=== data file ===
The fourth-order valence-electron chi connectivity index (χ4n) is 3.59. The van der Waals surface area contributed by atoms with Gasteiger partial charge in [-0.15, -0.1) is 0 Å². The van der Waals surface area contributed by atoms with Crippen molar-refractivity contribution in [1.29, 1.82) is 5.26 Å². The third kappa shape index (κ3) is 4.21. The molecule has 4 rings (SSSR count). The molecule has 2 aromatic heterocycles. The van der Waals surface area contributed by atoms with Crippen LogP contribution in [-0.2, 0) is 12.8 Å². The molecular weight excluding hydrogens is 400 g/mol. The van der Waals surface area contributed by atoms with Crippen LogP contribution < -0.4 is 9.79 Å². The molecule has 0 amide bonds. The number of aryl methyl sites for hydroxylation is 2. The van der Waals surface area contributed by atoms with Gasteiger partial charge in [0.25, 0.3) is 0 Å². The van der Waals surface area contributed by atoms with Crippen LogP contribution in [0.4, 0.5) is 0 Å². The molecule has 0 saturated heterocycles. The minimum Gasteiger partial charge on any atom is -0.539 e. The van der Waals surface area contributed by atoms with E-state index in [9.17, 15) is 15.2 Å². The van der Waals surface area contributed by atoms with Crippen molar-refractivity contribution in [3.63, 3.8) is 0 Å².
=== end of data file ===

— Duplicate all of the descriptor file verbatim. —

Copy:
The fourth-order valence-electron chi connectivity index (χ4n) is 3.59. The van der Waals surface area contributed by atoms with Gasteiger partial charge in [-0.15, -0.1) is 0 Å². The van der Waals surface area contributed by atoms with Crippen molar-refractivity contribution in [1.29, 1.82) is 5.26 Å². The third kappa shape index (κ3) is 4.21. The molecule has 4 rings (SSSR count). The molecule has 2 aromatic heterocycles. The van der Waals surface area contributed by atoms with Crippen LogP contribution in [-0.2, 0) is 12.8 Å². The molecular weight excluding hydrogens is 400 g/mol. The van der Waals surface area contributed by atoms with Crippen LogP contribution < -0.4 is 9.79 Å². The molecule has 0 amide bonds. The number of aryl methyl sites for hydroxylation is 2. The van der Waals surface area contributed by atoms with Gasteiger partial charge in [0.25, 0.3) is 0 Å². The van der Waals surface area contributed by atoms with Crippen LogP contribution in [0.4, 0.5) is 0 Å². The molecule has 0 saturated heterocycles. The minimum Gasteiger partial charge on any atom is -0.539 e. The van der Waals surface area contributed by atoms with E-state index in [9.17, 15) is 15.2 Å². The van der Waals surface area contributed by atoms with Crippen molar-refractivity contribution in [3.63, 3.8) is 0 Å².